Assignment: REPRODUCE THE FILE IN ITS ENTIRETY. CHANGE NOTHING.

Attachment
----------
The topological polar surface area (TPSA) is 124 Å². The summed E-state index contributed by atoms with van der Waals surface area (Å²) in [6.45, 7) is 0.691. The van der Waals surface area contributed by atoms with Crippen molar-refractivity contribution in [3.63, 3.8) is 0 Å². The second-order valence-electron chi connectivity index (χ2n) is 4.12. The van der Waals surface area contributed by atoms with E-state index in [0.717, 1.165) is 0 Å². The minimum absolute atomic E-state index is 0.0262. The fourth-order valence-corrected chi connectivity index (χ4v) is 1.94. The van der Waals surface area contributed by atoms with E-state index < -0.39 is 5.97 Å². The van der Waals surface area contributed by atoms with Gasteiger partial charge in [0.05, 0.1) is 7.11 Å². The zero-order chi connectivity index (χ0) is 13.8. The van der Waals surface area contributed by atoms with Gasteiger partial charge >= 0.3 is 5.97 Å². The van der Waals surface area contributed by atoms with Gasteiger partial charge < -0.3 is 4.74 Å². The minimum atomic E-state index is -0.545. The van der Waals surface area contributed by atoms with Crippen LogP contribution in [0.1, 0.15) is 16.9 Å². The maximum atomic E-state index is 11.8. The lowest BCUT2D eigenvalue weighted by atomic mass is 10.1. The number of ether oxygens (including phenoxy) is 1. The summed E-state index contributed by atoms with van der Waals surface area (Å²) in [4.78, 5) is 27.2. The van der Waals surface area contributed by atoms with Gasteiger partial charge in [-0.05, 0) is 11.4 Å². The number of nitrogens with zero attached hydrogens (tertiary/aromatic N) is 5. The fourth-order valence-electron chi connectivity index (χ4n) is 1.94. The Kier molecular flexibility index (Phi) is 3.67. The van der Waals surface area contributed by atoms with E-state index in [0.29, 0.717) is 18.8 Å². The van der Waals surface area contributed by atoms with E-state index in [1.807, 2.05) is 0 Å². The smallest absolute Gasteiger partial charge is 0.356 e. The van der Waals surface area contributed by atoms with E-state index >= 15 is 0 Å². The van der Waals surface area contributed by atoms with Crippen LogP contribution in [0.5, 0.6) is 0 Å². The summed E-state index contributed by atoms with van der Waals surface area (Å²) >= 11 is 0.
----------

The topological polar surface area (TPSA) is 124 Å². The summed E-state index contributed by atoms with van der Waals surface area (Å²) in [6.45, 7) is 0.691. The van der Waals surface area contributed by atoms with Crippen molar-refractivity contribution in [3.63, 3.8) is 0 Å². The second-order valence-electron chi connectivity index (χ2n) is 4.12. The van der Waals surface area contributed by atoms with E-state index in [0.717, 1.165) is 0 Å². The minimum absolute atomic E-state index is 0.0262. The fourth-order valence-corrected chi connectivity index (χ4v) is 1.94. The van der Waals surface area contributed by atoms with E-state index < -0.39 is 5.97 Å². The van der Waals surface area contributed by atoms with Gasteiger partial charge in [0.05, 0.1) is 7.11 Å². The zero-order chi connectivity index (χ0) is 13.8. The van der Waals surface area contributed by atoms with Gasteiger partial charge >= 0.3 is 5.97 Å². The van der Waals surface area contributed by atoms with Gasteiger partial charge < -0.3 is 4.74 Å². The minimum atomic E-state index is -0.545. The van der Waals surface area contributed by atoms with Crippen LogP contribution in [0.1, 0.15) is 16.9 Å². The maximum atomic E-state index is 11.8. The lowest BCUT2D eigenvalue weighted by atomic mass is 10.1. The number of ether oxygens (including phenoxy) is 1. The summed E-state index contributed by atoms with van der Waals surface area (Å²) in [4.78, 5) is 27.2. The van der Waals surface area contributed by atoms with Gasteiger partial charge in [-0.05, 0) is 11.4 Å². The number of nitrogens with zero attached hydrogens (tertiary/aromatic N) is 5. The fourth-order valence-electron chi connectivity index (χ4n) is 1.94. The Kier molecular flexibility index (Phi) is 3.67. The van der Waals surface area contributed by atoms with E-state index in [0.29, 0.717) is 18.8 Å². The van der Waals surface area contributed by atoms with E-state index in [1.807, 2.05) is 0 Å². The smallest absolute Gasteiger partial charge is 0.356 e. The van der Waals surface area contributed by atoms with E-state index >= 15 is 0 Å². The van der Waals surface area contributed by atoms with Crippen LogP contribution in [0.5, 0.6) is 0 Å². The summed E-state index contributed by atoms with van der Waals surface area (Å²) >= 11 is 0.